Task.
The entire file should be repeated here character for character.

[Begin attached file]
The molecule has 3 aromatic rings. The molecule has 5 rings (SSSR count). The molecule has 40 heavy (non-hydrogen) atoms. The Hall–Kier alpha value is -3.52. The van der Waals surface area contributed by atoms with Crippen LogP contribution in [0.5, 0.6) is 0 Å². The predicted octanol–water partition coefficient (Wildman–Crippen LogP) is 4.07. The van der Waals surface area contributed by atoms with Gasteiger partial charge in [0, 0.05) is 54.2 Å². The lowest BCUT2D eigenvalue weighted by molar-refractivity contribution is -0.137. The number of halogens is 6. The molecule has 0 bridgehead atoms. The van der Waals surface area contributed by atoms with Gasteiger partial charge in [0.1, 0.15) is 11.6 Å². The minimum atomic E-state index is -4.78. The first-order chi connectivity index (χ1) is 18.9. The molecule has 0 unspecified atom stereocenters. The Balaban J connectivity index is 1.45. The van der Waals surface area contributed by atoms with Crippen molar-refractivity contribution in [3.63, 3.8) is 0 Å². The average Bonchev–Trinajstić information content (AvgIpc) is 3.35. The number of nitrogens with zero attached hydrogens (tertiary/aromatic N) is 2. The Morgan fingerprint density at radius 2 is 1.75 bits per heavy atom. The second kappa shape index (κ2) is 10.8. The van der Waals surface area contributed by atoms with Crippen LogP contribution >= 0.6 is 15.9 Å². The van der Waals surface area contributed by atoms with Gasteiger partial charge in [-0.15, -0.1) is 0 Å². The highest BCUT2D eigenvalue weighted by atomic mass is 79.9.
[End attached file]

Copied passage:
The molecule has 3 aromatic rings. The molecule has 5 rings (SSSR count). The molecule has 40 heavy (non-hydrogen) atoms. The Hall–Kier alpha value is -3.52. The van der Waals surface area contributed by atoms with Crippen LogP contribution in [0.5, 0.6) is 0 Å². The predicted octanol–water partition coefficient (Wildman–Crippen LogP) is 4.07. The van der Waals surface area contributed by atoms with Gasteiger partial charge in [0, 0.05) is 54.2 Å². The lowest BCUT2D eigenvalue weighted by molar-refractivity contribution is -0.137. The number of halogens is 6. The molecule has 0 bridgehead atoms. The van der Waals surface area contributed by atoms with Gasteiger partial charge in [0.1, 0.15) is 11.6 Å². The minimum atomic E-state index is -4.78. The first-order chi connectivity index (χ1) is 18.9. The molecule has 0 unspecified atom stereocenters. The Balaban J connectivity index is 1.45. The van der Waals surface area contributed by atoms with Crippen molar-refractivity contribution in [3.63, 3.8) is 0 Å². The average Bonchev–Trinajstić information content (AvgIpc) is 3.35. The number of nitrogens with zero attached hydrogens (tertiary/aromatic N) is 2. The Morgan fingerprint density at radius 2 is 1.75 bits per heavy atom. The second kappa shape index (κ2) is 10.8. The van der Waals surface area contributed by atoms with Crippen LogP contribution >= 0.6 is 15.9 Å². The van der Waals surface area contributed by atoms with Gasteiger partial charge in [-0.15, -0.1) is 0 Å². The highest BCUT2D eigenvalue weighted by atomic mass is 79.9.